‘Cognitive dissonance’ is a term coined by psychologist Leon Festinger back in 1957 in his book, A Theory of Cognitive Dissonance. It refers to the discomfort that a person feels when there is misalignment between their behavior and their values or beliefs. It can also occur when a person holds two contradictory beliefs at the same time. In contrast, cognitive consonance exists when ideas logically flow from one another and are consistent.
For example, a person who considers himself orderly and cleans up after himself even when it’s not easy or convenient is in consonance with his beliefs. But if the same person leaves things around, his behavior is in dissonance with his self-identity.
According to Festinger, dissonance between two contradictory ideas, or between an idea and a behavior, creates discomfort. The discomfort intensifies when a person holds many dissonant views, and/or those views are important to them.
To ease our discomfort, we may rationalize our behavior or way of thinking. Say a person is told by their doctor that their eating habits raise their risk of illness or disease. They may tell themselves that the warning is exaggerated or in some way not relevant to them. If someone reads that their favorite politician has done something immoral, they could conclude that the charges have been fabricated by his enemies.
Whether we rationalize in such ways or not, there’s no question that we’re not happy when there’s dissonance between our beliefs and our actions. The internal discomfort and tension caused by cognitive dissonance often contributes to stress or unhappiness. Furthermore, people who experience dissonance but have no way to resolve it may also feel powerless or guilty. Which is why it’s so important for leaders to work to minimize such feelings amongst team members and direct reports.
Here are some common workplace factors that can cause cognitive dissonance:
- Forced compliance – Feeling compelled to do things they disagree with.
- Decision making – Having to make decisions from only “bad” choices.
- Effort – Viewing difficult tasks positively, even if they do not morally agree with them. (We tend to view things that we invested much time and effort into more positively than simpler tasks.)
One way that leaders can minimize cognitive dissonance in the workplace is to lead from values. Values are the core components of a person’s deepest beliefs, the concepts they hold most dear and drive decision making, or at least should. When a leader takes the time to identify her deepest values, she is likelier to make satisfying choices and remain consistent in her actions and choices. Moreover, if she is effective in articulating her values, then others will understand her reasoning and be more inclined to support her process.
Of course, the ideal way to lead is to do so from the rear forward, rather than to drag others along from the front. The more that the “followers” feel a sense of ownership of and connection with the underlying values and related decision making, the more inclined they will be to support the effort and contribute towards its success.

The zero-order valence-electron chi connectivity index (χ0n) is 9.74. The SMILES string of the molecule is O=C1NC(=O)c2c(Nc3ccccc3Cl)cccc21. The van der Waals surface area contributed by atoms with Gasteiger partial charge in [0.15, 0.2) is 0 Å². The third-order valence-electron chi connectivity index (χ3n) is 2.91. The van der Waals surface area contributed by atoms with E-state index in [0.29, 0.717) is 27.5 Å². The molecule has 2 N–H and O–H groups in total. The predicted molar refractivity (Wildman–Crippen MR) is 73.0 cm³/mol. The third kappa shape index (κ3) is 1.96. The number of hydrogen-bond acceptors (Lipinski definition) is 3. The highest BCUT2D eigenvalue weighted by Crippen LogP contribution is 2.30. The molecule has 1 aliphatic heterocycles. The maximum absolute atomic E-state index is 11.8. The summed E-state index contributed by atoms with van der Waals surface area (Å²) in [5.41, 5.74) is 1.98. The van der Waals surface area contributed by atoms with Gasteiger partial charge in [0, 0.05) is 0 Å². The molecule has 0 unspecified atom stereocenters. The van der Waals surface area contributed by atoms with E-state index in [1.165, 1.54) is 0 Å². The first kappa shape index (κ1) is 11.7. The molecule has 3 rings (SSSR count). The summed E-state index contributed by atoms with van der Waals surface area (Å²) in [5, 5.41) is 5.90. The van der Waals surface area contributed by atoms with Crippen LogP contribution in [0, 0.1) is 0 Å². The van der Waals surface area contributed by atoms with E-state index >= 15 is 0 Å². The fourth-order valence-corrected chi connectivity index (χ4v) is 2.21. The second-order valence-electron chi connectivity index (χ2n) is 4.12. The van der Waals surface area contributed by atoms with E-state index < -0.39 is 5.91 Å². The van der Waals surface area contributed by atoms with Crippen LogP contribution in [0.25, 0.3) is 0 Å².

Creating a shared sense of values may not be as challenging as would first appear. For starters, gather your team together for conversation. Offer them a values list and see where the discussion goes. Focus on company values as opposed to personal ones and aim to narrow down the list to a core group that can help direct future decision making in a manner that is not personal but rather values driven. Then, send the list around for clarification and confirmation. Once confirmed, publicize the values for all to see. At a future meeting, present hypothetical scenarios so everyone can grapple with the situation in the context of the values they have selected.
So, for example, the company has embraced a respectful work environment that prioritizes personal wellbeing and family over the pursuit of profits. Present a scenario in which these values are threatened, by such things as harsh, competitive marketplace conditions or demanding clients. Ask the group to identify the challenge against their values and how they would expect themselves and the leadership to respond. In this way, they not only crystalize their position but create a pathway forward when the inevitable conflicts arise.
So often, leaders must choose between two “rights.” It is right to reward loyal workers who have invested so much into the organization but also right to promote the most competent and skilled staff. It is correct to consequence an employee who has compromised the company by her actions. It is also correct to demonstrate mercy and compassion, especially when it becomes clear that she was in a bad way personally. It is proper for a leader to explore new opportunities for growth. But is it not also proper for her to remain considerate of what such changes might do to everyone on staff? By identifying clarifying values, such scenarios become easier to approach.
It is also necessary to establish consequences for team members who don’t follow the organization’s values. We all strive to be good and act in accordance with our values. But sometimes we fall short, and must be held accountable to prevent slippage.
Creating a values system offers another benefit, that of self-selection. Ex-Proctor and Gamble CEO Bob McDonald once suggested to graduate students they only work for a company they believe in. This can be done by examining a company’s purpose, values, and people to see if they align with your own beliefs and ethics. Of course, people who do not share the same values can choose to stay away from your company or may be vetted out through interview conversation. McDonald also admonished future leaders to “choose the harder right, rather than the easier wrong.”
Naphtali Hoff, PsyD, is an executive coach and president of Impactful Coaching and Consulting (ImpactfulCoaching.com). He can be reached at 212.470.6139 or at firstname.lastname@example.org.